Back in March, we noted that optical Thunderbolt 3 cables were starting to become available some four years after the standard’s debut. Availability of these high-end optical cables has taken another step forward recently, as Corning has begun shipping out its cables in lengths ranging from 5 meters to 50 meters.
Compared to passive and active copper Thunderbolt 3 cables that support relatively short lengths most appropriate for a desktop setting, optical cables allow for much longer cable lengths needed by certain professional and corporate users. But for anyone who wants to be able to put their computer and/or accessories like external storage some distance away from their workspace, such as for heat, noise, or aesthetic reasons, these cables are certainly an option.
While optical Thunderbolt 3 cables allow for long cable runs, they do have some limitations compared to traditional copper cables, with one of the most significant being a lack of power capabilities. That means small accessories like external SSDs that need to draw bus power from the host devices they’re attached to won’t work with optical cables.
Optical Thunderbolt 3 cables also only support Thunderbolt 3 connections and can not fall back to USB modes running at slower speeds, so you won’t be able to use one of these optical Thunderbolt 3 cables to directly connect USB-C devices that don’t support Thunderbolt 3, for example.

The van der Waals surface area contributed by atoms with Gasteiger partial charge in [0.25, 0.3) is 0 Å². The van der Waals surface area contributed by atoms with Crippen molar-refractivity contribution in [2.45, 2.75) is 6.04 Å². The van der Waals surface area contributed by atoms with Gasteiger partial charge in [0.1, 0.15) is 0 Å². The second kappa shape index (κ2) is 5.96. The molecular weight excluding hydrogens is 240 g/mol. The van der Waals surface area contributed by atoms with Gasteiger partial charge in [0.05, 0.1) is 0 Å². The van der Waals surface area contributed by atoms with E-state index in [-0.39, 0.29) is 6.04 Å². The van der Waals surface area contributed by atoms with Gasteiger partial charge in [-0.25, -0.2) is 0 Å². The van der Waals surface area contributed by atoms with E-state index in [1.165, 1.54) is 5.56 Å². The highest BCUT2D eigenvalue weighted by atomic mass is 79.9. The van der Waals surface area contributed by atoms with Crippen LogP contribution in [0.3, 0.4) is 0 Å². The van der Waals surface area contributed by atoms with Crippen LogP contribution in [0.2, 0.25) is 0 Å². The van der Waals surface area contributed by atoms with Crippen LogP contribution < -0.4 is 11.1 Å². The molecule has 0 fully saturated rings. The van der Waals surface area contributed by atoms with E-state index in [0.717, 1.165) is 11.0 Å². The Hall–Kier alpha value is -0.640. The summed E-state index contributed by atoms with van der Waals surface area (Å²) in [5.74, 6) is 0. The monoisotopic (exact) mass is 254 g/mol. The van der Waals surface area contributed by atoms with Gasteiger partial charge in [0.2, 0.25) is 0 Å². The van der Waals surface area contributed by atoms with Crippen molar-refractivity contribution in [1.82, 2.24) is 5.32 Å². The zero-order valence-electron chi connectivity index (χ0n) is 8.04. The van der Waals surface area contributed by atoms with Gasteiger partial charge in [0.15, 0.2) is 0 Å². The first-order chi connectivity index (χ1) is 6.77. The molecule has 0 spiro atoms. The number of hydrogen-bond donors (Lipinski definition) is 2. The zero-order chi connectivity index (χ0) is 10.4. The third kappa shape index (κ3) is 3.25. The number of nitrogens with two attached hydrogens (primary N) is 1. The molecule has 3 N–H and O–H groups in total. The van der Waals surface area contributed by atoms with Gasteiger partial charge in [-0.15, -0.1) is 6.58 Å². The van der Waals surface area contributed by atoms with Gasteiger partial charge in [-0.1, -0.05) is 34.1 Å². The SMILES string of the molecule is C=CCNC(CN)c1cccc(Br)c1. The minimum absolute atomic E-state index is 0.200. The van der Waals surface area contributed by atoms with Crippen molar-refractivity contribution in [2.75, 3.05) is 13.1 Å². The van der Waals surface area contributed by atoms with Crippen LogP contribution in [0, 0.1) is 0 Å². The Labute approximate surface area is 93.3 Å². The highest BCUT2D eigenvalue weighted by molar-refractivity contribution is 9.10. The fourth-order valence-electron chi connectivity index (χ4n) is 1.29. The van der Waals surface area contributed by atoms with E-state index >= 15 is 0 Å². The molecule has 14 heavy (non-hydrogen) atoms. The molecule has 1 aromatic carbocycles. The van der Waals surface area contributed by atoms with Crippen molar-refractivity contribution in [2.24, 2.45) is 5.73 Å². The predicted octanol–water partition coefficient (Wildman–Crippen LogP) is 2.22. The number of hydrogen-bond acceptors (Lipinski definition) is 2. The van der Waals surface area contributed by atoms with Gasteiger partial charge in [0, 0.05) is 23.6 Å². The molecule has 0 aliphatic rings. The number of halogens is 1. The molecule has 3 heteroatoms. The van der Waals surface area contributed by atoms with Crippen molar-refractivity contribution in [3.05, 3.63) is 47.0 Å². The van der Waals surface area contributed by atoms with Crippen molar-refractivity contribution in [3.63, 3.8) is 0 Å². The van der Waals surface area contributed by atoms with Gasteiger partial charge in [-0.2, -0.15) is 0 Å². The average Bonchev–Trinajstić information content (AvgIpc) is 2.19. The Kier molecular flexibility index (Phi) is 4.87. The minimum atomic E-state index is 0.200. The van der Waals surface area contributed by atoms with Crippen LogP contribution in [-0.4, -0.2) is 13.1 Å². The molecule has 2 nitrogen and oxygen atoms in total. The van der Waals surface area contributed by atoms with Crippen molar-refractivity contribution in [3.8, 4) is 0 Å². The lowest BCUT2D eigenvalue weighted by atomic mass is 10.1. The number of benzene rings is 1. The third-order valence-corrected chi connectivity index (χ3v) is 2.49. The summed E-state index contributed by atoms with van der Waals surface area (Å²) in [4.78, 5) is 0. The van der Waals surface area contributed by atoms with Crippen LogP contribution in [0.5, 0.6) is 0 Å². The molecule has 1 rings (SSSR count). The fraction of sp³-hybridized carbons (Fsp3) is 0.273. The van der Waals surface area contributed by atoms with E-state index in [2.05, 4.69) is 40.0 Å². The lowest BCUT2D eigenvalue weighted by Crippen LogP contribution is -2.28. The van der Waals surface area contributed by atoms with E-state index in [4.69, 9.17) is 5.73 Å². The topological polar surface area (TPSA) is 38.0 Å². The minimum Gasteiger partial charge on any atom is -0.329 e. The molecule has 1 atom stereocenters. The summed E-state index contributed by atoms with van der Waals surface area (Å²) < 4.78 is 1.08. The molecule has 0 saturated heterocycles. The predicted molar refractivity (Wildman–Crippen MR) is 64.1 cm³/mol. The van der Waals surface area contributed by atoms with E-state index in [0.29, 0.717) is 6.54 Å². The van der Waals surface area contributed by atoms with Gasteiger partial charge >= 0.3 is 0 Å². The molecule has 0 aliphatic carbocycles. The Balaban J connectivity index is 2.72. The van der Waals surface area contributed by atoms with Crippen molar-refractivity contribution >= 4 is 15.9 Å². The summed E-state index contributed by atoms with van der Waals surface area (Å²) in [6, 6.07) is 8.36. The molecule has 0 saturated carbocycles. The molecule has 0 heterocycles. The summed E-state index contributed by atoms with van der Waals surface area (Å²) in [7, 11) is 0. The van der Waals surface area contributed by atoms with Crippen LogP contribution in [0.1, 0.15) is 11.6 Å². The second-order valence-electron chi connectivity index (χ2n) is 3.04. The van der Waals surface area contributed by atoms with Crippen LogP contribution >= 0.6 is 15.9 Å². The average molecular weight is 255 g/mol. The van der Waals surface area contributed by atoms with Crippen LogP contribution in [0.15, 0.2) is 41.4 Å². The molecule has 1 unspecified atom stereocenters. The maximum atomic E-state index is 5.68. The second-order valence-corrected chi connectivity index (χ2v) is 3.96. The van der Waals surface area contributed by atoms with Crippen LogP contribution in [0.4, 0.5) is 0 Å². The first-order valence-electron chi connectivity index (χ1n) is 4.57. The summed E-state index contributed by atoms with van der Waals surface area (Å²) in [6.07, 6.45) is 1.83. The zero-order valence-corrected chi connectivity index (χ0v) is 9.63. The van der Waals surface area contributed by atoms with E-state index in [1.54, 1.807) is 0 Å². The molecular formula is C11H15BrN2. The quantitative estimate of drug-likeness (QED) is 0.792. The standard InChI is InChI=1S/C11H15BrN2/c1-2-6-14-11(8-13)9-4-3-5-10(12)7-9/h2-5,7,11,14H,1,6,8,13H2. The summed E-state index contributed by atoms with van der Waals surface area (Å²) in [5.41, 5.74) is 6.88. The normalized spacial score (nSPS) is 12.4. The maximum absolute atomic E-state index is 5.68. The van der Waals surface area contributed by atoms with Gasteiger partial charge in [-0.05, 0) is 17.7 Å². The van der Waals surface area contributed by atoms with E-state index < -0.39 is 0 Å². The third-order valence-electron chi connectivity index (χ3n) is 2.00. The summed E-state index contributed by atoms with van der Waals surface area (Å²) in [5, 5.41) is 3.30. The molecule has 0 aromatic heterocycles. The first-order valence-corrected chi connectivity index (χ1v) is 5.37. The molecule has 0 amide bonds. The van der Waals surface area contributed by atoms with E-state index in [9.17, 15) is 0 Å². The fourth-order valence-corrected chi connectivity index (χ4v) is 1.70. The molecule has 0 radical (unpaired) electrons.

They can, however, be used with Thunderbolt 3 docks that can in turn support a variety of other types of connections such as USB, displays, audio, and more, as the Thunderbolt controller in the dock handles converting everything to run over Thunderbolt. Daisy-chaining of multiple Thunderbolt 3 accessories is also supported with optical cables.
Connectors on optical Thunderbolt 3 cables are a little on the bulky side given the components needed to convert the electrical Thunderbolt 3 signal to an optical one and back. They are, however, only a bit larger than typical passive copper cable connectors and similar in size to active copper cable ones, so they shouldn’t block adjacent ports. With only the fiber optic strands inside, the cable itself is also significantly thinner than most traditional USB and Thunderbolt cables.
Unsurprisingly, all of this optical technology comes at a cost that may put these cables out of reach for many consumers. The shortest Corning optical Thunderbolt 3 cable, the 5-meter version, is priced at $360 at vendors like B&H Photo. The price does not, however, rise significantly with cable length as the expensive parts are in the connectors, with 10-meter cables priced at $370, 15-meter cables at $390, 25-meter cables at $410, and, 50-meter cables at $480.
B&H is currently quoting special order status with availability in 7-14 business days for all but the 50-meter version, which is listed as in stock. Corning says significantly improved supplies will be available in just a couple of weeks.